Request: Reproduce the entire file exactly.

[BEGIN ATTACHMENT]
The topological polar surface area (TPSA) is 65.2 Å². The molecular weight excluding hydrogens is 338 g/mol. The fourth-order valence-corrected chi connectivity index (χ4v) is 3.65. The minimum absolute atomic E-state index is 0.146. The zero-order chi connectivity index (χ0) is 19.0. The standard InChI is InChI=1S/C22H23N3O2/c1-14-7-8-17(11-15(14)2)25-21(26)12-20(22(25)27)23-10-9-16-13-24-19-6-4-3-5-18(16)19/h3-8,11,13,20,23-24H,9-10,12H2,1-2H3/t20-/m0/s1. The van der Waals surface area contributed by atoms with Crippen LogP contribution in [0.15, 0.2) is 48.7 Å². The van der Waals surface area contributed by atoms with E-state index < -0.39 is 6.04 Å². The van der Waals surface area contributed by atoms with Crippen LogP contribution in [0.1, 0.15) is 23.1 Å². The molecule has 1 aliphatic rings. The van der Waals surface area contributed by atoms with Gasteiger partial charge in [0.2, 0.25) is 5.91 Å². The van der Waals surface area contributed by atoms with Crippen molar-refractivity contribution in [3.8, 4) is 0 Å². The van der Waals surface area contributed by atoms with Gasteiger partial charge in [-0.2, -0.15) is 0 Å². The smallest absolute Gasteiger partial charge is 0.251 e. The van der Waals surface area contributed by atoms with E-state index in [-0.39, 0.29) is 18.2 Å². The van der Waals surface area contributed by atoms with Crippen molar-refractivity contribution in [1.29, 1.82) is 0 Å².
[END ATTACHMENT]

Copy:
The topological polar surface area (TPSA) is 65.2 Å². The molecular weight excluding hydrogens is 338 g/mol. The fourth-order valence-corrected chi connectivity index (χ4v) is 3.65. The minimum absolute atomic E-state index is 0.146. The zero-order chi connectivity index (χ0) is 19.0. The standard InChI is InChI=1S/C22H23N3O2/c1-14-7-8-17(11-15(14)2)25-21(26)12-20(22(25)27)23-10-9-16-13-24-19-6-4-3-5-18(16)19/h3-8,11,13,20,23-24H,9-10,12H2,1-2H3/t20-/m0/s1. The van der Waals surface area contributed by atoms with Crippen LogP contribution in [0.15, 0.2) is 48.7 Å². The van der Waals surface area contributed by atoms with E-state index < -0.39 is 6.04 Å². The van der Waals surface area contributed by atoms with Crippen LogP contribution in [0.1, 0.15) is 23.1 Å². The molecule has 1 aliphatic rings. The van der Waals surface area contributed by atoms with Gasteiger partial charge in [0.2, 0.25) is 5.91 Å². The van der Waals surface area contributed by atoms with Crippen molar-refractivity contribution in [3.8, 4) is 0 Å². The van der Waals surface area contributed by atoms with Gasteiger partial charge in [-0.2, -0.15) is 0 Å². The smallest absolute Gasteiger partial charge is 0.251 e. The van der Waals surface area contributed by atoms with E-state index in [-0.39, 0.29) is 18.2 Å². The van der Waals surface area contributed by atoms with Crippen molar-refractivity contribution in [1.29, 1.82) is 0 Å².